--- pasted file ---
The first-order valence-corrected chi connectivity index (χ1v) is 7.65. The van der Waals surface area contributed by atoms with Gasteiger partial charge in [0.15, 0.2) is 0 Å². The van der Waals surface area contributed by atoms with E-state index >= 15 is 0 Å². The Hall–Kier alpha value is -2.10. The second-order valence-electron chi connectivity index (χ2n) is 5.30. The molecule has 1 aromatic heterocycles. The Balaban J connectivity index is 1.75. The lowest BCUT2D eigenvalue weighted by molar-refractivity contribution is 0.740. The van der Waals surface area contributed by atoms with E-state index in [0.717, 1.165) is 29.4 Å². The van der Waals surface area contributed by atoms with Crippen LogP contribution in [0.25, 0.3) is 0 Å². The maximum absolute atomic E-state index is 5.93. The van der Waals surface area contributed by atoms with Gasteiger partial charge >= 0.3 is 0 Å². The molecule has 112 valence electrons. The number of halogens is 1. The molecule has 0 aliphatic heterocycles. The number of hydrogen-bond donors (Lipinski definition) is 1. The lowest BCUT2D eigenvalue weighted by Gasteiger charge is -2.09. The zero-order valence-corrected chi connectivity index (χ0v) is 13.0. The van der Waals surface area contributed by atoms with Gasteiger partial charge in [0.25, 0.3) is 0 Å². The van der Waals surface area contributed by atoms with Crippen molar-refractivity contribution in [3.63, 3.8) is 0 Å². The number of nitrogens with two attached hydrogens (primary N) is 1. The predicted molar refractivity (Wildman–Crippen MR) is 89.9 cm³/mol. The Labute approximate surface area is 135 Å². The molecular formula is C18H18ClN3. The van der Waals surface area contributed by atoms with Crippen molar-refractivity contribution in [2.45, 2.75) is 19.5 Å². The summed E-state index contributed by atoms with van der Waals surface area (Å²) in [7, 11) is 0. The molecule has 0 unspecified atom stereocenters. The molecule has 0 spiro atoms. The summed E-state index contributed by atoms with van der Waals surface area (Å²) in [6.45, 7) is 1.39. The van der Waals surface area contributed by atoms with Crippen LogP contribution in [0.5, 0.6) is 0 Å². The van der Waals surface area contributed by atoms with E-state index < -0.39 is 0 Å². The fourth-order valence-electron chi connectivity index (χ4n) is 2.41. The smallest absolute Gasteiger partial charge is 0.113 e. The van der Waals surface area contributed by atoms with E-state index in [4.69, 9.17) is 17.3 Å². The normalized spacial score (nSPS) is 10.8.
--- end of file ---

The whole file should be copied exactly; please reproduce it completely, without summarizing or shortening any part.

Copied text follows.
The first-order valence-corrected chi connectivity index (χ1v) is 7.65. The van der Waals surface area contributed by atoms with Gasteiger partial charge in [0.15, 0.2) is 0 Å². The van der Waals surface area contributed by atoms with E-state index >= 15 is 0 Å². The Hall–Kier alpha value is -2.10. The second-order valence-electron chi connectivity index (χ2n) is 5.30. The molecule has 1 aromatic heterocycles. The Balaban J connectivity index is 1.75. The lowest BCUT2D eigenvalue weighted by molar-refractivity contribution is 0.740. The van der Waals surface area contributed by atoms with E-state index in [0.717, 1.165) is 29.4 Å². The van der Waals surface area contributed by atoms with Crippen LogP contribution in [0.25, 0.3) is 0 Å². The maximum absolute atomic E-state index is 5.93. The van der Waals surface area contributed by atoms with Gasteiger partial charge >= 0.3 is 0 Å². The molecule has 112 valence electrons. The number of halogens is 1. The molecule has 0 aliphatic heterocycles. The number of hydrogen-bond donors (Lipinski definition) is 1. The lowest BCUT2D eigenvalue weighted by Gasteiger charge is -2.09. The zero-order valence-corrected chi connectivity index (χ0v) is 13.0. The van der Waals surface area contributed by atoms with Gasteiger partial charge in [0.25, 0.3) is 0 Å². The van der Waals surface area contributed by atoms with Crippen molar-refractivity contribution in [3.63, 3.8) is 0 Å². The number of nitrogens with two attached hydrogens (primary N) is 1. The predicted molar refractivity (Wildman–Crippen MR) is 89.9 cm³/mol. The Labute approximate surface area is 135 Å². The molecular formula is C18H18ClN3. The van der Waals surface area contributed by atoms with Crippen molar-refractivity contribution in [2.45, 2.75) is 19.5 Å². The summed E-state index contributed by atoms with van der Waals surface area (Å²) in [7, 11) is 0. The molecule has 0 unspecified atom stereocenters. The molecule has 0 spiro atoms. The summed E-state index contributed by atoms with van der Waals surface area (Å²) in [6.45, 7) is 1.39. The van der Waals surface area contributed by atoms with Crippen LogP contribution in [0.5, 0.6) is 0 Å². The van der Waals surface area contributed by atoms with E-state index < -0.39 is 0 Å². The fourth-order valence-electron chi connectivity index (χ4n) is 2.41. The smallest absolute Gasteiger partial charge is 0.113 e. The van der Waals surface area contributed by atoms with E-state index in [4.69, 9.17) is 17.3 Å². The normalized spacial score (nSPS) is 10.8.